Select Committee on Environment, Transport and Regional Affairs Minutes of Evidence

Memorandum by J J Williams, Chairman, The Showman's Guild of Great Britain, Midland Section (TF 30)


  The Midland Section of the Showmen's Guild of Great Britain is responsible for the administration of the Guild's affairs within the boundaries of the historical counties of Staffordshire, Leicestershire, Warwickshire, Worcestershire and Shropshire.

  In common with the other nine Sections of the Guild, a major problem for travelling showmen in this Section is the lack of long-term security in the use of fairground sites.

  With no sites under the direct control of our members, all have to be taken by arrangement with a landlord—in most cases the local authority.

  In some instances these sites may be the subject of an agreement extending over a period of years. But even where such arrangements exist there have been examples of the local authority varying or even ending them during the duration of the agreement, more often than not on an unilateral basis.

  In recent years we have experienced examples where sites with long and consistent histories of use by travelling fairs, have been threatened with development or lost completely.

  One site in the Black Country, a public park where a summer fair had taken place regularly for more than 30 years, suddenly became no longer available. The exact reason for its withdrawal was unclear, but it was suggested that it was through the intervention of one local ward councillor. The ban was enforced despite the recommendations of officers that its use as a fairground be continued.

  Another site in our area, a public recreation ground that had been the site of three annual fairs since around 1911, was threatened with development by the local authority—even though there was a covenant restricting the use of land to an open space or public recreation ground. Fortunately, the site has been saved through a combination of local opposition and the electoral defeat of the group proposing the development.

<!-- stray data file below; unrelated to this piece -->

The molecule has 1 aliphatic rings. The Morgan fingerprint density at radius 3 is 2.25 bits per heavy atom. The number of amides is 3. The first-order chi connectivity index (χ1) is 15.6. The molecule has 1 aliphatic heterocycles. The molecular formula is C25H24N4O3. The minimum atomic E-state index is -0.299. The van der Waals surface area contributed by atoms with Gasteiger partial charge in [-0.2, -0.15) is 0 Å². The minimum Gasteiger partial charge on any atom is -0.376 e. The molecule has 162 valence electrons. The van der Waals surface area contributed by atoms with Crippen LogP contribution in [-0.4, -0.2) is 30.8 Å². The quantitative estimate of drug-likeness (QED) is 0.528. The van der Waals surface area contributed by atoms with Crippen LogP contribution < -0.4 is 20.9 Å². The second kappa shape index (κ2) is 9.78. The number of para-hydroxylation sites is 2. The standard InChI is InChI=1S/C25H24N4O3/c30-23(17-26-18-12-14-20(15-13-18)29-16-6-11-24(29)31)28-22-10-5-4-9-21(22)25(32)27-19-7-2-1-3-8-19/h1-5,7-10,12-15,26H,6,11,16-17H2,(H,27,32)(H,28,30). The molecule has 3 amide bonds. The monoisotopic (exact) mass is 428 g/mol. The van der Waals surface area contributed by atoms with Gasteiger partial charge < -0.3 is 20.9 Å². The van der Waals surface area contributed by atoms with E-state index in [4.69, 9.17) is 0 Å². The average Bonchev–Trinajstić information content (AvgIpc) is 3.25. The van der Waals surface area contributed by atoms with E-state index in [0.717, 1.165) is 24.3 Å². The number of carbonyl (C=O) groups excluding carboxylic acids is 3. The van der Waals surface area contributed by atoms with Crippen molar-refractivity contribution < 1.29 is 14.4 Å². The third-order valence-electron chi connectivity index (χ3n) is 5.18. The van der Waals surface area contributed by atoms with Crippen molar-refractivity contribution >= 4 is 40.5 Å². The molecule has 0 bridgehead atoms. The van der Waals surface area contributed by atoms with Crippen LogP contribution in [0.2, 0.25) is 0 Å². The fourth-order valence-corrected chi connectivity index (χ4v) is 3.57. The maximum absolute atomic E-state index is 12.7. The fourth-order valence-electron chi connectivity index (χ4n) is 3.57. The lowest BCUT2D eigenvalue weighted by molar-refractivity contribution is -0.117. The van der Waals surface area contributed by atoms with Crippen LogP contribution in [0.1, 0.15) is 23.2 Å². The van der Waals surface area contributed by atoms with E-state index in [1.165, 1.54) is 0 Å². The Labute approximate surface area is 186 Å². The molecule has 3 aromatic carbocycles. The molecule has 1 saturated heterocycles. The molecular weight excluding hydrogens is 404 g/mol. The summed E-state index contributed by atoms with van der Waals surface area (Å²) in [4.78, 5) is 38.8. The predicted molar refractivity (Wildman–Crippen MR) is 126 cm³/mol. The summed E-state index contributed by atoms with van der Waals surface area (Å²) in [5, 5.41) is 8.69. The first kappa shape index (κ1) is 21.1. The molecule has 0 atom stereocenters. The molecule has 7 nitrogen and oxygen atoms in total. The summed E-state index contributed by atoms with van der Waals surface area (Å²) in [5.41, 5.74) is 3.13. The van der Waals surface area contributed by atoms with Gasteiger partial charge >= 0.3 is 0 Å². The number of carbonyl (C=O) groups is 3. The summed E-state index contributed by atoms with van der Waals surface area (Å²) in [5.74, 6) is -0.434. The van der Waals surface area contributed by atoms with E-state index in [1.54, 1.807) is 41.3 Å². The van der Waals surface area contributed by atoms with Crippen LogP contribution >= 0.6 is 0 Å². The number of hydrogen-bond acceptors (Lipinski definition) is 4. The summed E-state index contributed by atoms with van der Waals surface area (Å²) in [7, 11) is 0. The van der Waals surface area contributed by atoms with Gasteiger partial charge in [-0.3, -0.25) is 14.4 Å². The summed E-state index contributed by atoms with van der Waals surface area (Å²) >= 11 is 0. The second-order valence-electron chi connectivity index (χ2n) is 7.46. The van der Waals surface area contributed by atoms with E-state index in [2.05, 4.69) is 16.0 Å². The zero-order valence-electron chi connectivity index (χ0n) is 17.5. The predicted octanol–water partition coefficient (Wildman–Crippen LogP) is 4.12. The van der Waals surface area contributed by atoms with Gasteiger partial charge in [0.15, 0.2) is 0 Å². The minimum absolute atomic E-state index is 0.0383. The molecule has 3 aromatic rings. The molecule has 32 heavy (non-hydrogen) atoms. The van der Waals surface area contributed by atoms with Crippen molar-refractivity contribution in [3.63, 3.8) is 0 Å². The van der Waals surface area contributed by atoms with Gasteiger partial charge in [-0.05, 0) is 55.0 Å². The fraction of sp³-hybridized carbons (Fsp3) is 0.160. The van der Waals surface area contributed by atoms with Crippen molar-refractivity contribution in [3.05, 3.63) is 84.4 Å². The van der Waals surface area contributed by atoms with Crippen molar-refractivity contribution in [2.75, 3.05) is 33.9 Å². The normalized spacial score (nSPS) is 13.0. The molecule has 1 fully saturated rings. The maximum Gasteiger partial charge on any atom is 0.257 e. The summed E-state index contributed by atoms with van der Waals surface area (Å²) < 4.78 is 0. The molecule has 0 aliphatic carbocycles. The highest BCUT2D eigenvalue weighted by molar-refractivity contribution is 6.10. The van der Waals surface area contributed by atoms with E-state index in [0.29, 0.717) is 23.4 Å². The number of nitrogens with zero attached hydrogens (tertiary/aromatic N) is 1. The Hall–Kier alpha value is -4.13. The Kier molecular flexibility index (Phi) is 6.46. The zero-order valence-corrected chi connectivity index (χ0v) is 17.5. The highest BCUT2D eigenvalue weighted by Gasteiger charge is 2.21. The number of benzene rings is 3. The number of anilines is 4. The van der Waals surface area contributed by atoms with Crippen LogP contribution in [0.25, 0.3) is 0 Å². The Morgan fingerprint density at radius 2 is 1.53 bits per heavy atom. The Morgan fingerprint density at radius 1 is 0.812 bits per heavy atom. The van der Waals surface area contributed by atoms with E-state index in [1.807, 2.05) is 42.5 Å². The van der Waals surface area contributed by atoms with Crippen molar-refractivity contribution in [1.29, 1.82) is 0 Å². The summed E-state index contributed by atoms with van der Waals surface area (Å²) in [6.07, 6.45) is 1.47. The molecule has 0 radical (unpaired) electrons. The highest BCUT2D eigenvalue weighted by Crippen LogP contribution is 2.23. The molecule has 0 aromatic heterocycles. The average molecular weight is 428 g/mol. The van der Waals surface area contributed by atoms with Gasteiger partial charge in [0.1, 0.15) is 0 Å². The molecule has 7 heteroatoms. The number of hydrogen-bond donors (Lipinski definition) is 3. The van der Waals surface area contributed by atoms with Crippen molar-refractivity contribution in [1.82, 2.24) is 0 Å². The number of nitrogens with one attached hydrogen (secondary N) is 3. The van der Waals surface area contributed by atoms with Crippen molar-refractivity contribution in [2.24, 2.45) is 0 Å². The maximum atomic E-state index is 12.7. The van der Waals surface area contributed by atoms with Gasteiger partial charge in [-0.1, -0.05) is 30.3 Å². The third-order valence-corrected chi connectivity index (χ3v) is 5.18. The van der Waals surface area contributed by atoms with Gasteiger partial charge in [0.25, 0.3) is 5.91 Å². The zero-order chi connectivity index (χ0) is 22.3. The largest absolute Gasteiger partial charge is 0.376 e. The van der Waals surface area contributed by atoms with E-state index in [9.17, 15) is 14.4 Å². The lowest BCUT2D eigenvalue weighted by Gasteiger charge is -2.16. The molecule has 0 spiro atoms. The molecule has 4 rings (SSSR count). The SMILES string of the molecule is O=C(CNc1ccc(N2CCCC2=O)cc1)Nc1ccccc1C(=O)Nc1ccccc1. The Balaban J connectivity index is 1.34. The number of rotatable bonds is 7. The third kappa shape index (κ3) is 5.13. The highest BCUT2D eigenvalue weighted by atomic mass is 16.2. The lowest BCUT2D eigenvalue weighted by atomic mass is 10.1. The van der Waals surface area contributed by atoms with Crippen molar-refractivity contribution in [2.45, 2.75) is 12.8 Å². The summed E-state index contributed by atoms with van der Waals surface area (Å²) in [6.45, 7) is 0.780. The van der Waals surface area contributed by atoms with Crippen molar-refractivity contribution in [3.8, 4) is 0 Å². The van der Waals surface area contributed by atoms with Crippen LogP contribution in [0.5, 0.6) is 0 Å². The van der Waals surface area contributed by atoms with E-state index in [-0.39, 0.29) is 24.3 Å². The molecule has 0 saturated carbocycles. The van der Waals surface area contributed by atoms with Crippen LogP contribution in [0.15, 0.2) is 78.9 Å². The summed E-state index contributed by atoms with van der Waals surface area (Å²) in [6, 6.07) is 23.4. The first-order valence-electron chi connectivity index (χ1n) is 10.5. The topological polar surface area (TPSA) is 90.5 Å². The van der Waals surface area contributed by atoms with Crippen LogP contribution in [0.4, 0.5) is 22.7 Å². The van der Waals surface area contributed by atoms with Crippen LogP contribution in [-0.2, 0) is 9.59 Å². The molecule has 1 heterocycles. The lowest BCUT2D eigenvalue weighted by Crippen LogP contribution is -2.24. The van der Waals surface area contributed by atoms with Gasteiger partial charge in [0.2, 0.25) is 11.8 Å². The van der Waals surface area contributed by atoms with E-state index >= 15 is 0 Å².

The uncertainty over the long-term use of sites has a negative effect on the showman's ability to plan ahead and make investments in the future of his business.

  These investments might include not only new equipment but also the site itself. Given security of tenure the showman would wish to enhance the facilities there; eg contributing to improved access to the site and the provision of mains supplies.

  Similarly, with a long-term commitment in place, the local authority might be encouraged to invest in the site and, thus, make it available for other revenue-earning events.

  Where an established fairground site is to be lost to development, little or no recognition is given to the need for its replacement. If it is accepted, as we would submit, that a travelling fair serves a useful social purpose then it should be policy for the developer/local authority to consult with the showmen affected by its loss, in order to seek an alternative site.

February 2000

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